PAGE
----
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What's Happening: On remote space station, scientist tries to create perfect female android
Famous For: Same year and themes as Blade Runner; Roger Corman co-production
The lively, quirky, surprising Android made no impression at the box office largely because it didn't fit into any neat categories. It still doesn't. Klaus Kinski plays the self-serving scientist, but his role isn't large enough (or "Kinski enough") to make this an art film. Action is never far away, but no laser pistol or spaceship battles are sustained enough to make this an action film. Gore and nudity are too brief to make this an exploitation film. Emphasis is on characters and drama, but such is not what science fiction fans expect. Happily, the film has gathered a cult following over the years. In its own way, it is a low-budget mini-masterpiece: the sort of project on which everyone involved was united and sincere in their efforts. The closest analogue I can think of is Creation of the Humanoids, but that film has a nostalgic mood, whereas Android still feels modern 30 years after initial release.
Goldweber, David Elroy (2012-06-14). Claws & Saucers: Science Fiction, Horror, and Fantasy Film: A Complete Guide: 1902-1982 (Kindle Locations 1997-2016). David E. Goldweber. Kindle Edition.
Michael J. Weldon says: "The stars are perfect in their roles, and Android manages to be exciting, funny, and very charming." He's right, although he makes this sound like a family film whereas it actually has prominent adult themes. The story, set on a space station in the 2030s, is hard to describe. The central character, Max 404, is a nerdy android who longs to live on Earth as a human. But Dr. Daniel demands his obedience. Three escaped convicts (dressed as police) stop at the station to make repairs, but the lone female, Maggie, finds Max strangely alluring. Max is also drawn to Maggie, but so is Dr. Daniel, who needs electron vibrations from a human female in order to bring his female android, Cassandra, to life. Quirky touches abound: the stop-motion dummies, the mandolin music, the clips from movie classics, and more. One scene leads into the next with a brisk, effortless rhythm. Camera work isn't particularly creative, but neither is it poor or distracting. The space effects are surprisingly good - note the smooth glide of the police ships, as if they really are flying in a vacuum. VideoHound, John Stanley, and The Phantom all give medium-high praise. VideoHound calls it "humorous and offbeat," but there is considerable tension.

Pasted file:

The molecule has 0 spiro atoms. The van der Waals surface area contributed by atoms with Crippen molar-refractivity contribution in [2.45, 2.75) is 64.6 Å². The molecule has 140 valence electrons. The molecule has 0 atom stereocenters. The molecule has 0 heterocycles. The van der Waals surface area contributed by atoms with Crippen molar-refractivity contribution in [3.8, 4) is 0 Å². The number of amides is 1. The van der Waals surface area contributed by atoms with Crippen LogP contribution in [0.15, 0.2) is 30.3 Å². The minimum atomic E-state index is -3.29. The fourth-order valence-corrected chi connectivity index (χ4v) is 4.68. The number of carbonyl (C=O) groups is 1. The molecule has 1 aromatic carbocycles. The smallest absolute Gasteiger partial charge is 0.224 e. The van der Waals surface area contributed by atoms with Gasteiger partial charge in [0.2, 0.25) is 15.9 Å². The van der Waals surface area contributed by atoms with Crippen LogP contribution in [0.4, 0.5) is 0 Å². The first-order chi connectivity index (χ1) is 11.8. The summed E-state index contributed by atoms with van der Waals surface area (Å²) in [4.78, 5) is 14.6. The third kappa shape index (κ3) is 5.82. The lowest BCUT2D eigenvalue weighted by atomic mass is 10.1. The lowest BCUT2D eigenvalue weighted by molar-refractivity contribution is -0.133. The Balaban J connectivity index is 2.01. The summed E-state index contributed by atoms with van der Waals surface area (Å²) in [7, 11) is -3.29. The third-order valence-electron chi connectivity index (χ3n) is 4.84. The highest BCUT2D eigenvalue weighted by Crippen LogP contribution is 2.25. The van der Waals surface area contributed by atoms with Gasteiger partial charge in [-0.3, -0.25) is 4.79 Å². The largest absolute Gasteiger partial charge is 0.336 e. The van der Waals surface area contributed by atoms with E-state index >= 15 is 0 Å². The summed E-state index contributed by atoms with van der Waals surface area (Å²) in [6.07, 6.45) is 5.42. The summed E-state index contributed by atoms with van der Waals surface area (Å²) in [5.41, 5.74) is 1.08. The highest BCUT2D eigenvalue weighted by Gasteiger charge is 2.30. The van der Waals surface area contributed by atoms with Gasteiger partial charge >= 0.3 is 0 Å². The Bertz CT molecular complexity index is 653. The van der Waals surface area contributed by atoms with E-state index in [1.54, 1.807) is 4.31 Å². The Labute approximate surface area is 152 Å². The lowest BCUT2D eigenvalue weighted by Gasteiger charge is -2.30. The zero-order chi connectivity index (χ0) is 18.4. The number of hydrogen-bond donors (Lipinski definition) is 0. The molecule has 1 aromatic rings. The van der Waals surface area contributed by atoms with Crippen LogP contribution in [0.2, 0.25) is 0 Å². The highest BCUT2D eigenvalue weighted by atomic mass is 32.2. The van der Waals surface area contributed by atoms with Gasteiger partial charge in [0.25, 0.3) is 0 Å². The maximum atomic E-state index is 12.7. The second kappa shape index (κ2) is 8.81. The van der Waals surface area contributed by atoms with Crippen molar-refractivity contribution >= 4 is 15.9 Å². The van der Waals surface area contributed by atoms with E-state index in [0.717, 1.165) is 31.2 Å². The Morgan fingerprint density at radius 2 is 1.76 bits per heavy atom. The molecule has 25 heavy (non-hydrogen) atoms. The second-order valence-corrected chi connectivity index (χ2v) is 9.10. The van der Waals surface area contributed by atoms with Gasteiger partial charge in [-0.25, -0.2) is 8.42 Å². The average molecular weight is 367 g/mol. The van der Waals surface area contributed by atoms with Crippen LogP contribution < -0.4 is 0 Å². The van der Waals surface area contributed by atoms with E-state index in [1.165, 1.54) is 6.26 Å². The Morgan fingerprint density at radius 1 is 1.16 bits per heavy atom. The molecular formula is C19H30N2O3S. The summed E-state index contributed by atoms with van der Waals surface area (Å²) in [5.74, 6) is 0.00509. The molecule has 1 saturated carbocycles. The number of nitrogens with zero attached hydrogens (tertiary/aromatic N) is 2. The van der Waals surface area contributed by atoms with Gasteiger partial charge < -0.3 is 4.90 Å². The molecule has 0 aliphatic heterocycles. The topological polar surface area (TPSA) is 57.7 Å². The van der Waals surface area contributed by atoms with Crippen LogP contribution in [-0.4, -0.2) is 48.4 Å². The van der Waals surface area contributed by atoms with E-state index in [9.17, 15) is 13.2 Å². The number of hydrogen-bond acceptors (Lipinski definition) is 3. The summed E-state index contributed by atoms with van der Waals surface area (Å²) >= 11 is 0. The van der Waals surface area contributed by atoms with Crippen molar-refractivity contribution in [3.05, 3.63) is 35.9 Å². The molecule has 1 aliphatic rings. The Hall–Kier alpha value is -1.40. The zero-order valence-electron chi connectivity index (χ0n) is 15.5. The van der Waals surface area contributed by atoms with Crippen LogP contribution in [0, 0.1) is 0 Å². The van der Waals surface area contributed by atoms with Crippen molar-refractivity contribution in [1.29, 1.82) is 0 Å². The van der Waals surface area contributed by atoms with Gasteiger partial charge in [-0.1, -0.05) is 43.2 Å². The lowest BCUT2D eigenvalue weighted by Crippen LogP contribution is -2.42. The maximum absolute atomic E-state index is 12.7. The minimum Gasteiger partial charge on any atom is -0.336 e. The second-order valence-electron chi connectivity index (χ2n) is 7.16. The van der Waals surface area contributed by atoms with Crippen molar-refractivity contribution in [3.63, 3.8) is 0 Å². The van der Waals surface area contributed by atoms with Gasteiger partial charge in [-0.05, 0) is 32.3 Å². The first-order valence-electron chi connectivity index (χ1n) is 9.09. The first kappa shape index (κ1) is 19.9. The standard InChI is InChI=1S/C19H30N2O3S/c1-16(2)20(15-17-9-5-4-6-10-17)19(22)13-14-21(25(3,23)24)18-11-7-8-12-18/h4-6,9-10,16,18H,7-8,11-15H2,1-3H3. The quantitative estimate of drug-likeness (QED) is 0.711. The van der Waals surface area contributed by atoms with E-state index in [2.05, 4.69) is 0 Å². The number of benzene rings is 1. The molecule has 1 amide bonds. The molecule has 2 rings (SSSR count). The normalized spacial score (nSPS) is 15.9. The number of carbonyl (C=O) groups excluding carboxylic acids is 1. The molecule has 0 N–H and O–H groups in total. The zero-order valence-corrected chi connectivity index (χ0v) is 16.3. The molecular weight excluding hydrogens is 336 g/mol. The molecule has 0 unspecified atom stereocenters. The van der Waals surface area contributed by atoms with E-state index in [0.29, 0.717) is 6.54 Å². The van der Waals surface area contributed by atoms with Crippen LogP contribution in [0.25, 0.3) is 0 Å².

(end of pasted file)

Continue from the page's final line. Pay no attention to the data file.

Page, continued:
Goldweber, David Elroy (2012-06-14). Claws & Saucers: Science Fiction, Horror, and Fantasy Film: A Complete Guide: 1902-1982 (Kindle Locations 2017-2023). David E. Goldweber. Kindle Edition.
Don Keith Opper who plays Max 404 was co-writer of the film. Brie Howard, so great here in her first role as Maggie, did little else. Kendra Kirchner, perfectly cast as the frizzy-blonde-haired Cassandra, appeared in no other films. Norbert Weisser, the smart convict Keller, appears at the beginning of The Thing as a Norwegian. The Anchor Bay DVD includes 2003 commentary from Lipstadt and Opper. Some tidbits: Roger Corman gave the filmmakers a lot of freedom as long as they stuck to the shooting schedule and budget (under $ 1 million). The filmmakers wanted a tone of "whimsy and melancholy." Opper meant the android wanting to be human to symbolize "a coming-of-age teenage angst thing." James Cameron drew some of the design sketches. Lipstadt thinks he gave Cameron ideas for The Terminator (e.g. the android perfectly mimicking recently heard voices). Android was supposed to be filmed on the sets from Battle Beyond the Stars, but those sets were dismantled prematurely, and so everything in Android was built anew.
Goldweber, David Elroy (2012-06-14). Claws & Saucers: Science Fiction, Horror, and Fantasy Film: A Complete Guide: 1902-1982 (Kindle Locations 2032-2047). David E. Goldweber. Kindle Edition.
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